• Mar 15-Apr 14, 2018: one large coffee before afternoon and after morning lectures (192 mg.)
  • Apr 15-May 14, 2018: ?????

What drink—and how many—should I switch to on April 15?

Live from the Orange-Haired Baboon Cage: Steve M.: TRUMP—NOT COMPLETELY OFF THE CHAIN?:

@Tara_Mckelvey: "Whisked" is right – members of the pool were told to rush - (i.e. run) - to the vans in the motorcade at the White House. We're here at the golf club now, waiting for developments

@christinawilkie: Trump just arrived at his Sterling, Va., Trump National golf club. It’s only 44 degrees outside, but it was pretty imperative that Trump not spend the entire day inside watching television.

@mcdowell_is: Redirection is a parenting technique often used with toddlers.

@hey_leia: And those with dementia.

@TEE1031: And those with behavioral health issues & personality disorders

Should-Read: This makes no sense at all. There is nothing in the formal or informal record suggesting that any of the potential deciders and influencers inside the Trump Administration support the steel and aluminum tariffs as some kind of Xanatos Gambit to persuade China to adopt intellectual property rules more to the liking of U.S. firms doing business in China. Absolutely nothing: Martin Feldstein: The Real Reason for Trump’s Steel and Aluminum Tariffs: "The US tariffs will... increase the likelihood that China will accelerate the reduction in subsidized excess capacity...

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Should-Read: A rather odd piece in its rhetorical pose. It really is not a critique of Allen's hypothesis about the especially strong incentives in Industrial Revolution England to invent and innovate in coal energy and machine intensive ways: it is a reinforcement of it: an argument that British patriarchy reinforced and augmented the imperial, coal-resource, cultural, scientific, and technological forces converging to make the British Industrial Revolution: Jane Humphries (2013): The lure of aggregates and the pitfalls of the patriarchal perspective: a critique of the high wage economy interpretation of the British industrial revolution: "The lure of aggregates and the pitfalls of the patriarchal perspective...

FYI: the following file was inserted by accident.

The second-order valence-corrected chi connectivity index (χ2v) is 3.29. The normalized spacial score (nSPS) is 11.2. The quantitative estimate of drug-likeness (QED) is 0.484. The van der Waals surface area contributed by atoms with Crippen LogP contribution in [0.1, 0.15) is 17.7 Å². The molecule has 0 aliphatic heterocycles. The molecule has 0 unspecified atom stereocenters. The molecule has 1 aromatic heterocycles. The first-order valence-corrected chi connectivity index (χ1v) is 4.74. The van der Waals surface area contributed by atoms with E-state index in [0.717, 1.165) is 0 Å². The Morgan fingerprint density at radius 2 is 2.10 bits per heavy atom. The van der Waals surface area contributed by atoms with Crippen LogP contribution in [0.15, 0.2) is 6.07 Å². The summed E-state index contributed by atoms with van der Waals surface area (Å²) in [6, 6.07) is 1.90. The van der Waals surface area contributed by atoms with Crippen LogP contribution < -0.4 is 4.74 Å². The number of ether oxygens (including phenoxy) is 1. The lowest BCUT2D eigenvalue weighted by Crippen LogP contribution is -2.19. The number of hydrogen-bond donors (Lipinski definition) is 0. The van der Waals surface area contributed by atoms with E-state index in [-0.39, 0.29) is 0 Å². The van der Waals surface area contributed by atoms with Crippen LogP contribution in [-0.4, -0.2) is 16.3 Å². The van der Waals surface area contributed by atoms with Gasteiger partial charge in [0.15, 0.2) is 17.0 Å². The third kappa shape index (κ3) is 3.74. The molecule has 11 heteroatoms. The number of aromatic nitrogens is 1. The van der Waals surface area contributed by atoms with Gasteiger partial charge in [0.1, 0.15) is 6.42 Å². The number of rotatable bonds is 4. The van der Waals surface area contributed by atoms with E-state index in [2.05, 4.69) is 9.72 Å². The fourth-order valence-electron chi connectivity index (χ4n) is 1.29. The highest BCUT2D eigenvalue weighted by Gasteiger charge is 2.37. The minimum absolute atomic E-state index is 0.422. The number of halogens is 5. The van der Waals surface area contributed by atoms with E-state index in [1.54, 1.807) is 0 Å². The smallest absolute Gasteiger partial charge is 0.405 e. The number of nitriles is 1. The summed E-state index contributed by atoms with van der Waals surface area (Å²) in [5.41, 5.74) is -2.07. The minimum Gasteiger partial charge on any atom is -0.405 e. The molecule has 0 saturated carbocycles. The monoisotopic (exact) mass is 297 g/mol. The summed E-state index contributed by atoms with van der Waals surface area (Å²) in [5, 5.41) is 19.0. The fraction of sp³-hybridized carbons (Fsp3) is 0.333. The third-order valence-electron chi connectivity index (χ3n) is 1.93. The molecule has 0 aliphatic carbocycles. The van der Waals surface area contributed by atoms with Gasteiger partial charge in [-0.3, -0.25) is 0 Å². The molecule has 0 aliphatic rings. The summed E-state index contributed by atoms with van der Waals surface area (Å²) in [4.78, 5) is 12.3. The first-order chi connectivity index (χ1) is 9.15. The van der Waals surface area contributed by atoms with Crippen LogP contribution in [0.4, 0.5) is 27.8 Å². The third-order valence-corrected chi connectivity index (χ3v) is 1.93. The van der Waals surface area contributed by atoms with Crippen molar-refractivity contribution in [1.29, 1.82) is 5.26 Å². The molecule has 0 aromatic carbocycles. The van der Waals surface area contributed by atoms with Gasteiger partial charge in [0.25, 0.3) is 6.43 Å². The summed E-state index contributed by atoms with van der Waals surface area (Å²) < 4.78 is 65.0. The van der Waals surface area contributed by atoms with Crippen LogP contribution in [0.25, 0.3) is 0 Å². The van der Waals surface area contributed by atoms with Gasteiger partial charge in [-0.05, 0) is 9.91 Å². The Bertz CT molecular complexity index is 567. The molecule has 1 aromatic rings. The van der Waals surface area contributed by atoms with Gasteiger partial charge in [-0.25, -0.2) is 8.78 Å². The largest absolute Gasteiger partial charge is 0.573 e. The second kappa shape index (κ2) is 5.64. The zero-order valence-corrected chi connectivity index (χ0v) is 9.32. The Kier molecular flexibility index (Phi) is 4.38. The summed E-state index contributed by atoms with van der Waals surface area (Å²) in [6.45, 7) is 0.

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Wakanda and the Resource Curse

Black panther Google Search

Wakanda and the Resource Curse: Wakanda’s prosperity is based on its possession of vibranium, a stable transuranic elements with unique And extraordinary chemical properties. Yet those of us who have studied the history of emerging markets with powerful natural resource advantages would fear for the present and future of an emerging market country that based its prosperity on such a road so very vulnerable to the “resource curse“.

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Should-Read: Hospital services are somewhat misleading, because they buy us a lot more today than they bought us back in the 1990s. College tuition as well: it is a decline in financial aid as a proportion to cost that has driven the cost up so much. College textbooks is a monopoly intellectual property story. It is an extraordinary-shift-in-relative-prices story. But a large part of that story is a political story: Barry Ritholtz: Inflation: Price Changes 1997 to 2017: "It is notable that the two big outliers to the upside are health care (hospital, medical care, prescription drugs) and college (tuition, textbooks, etc.)...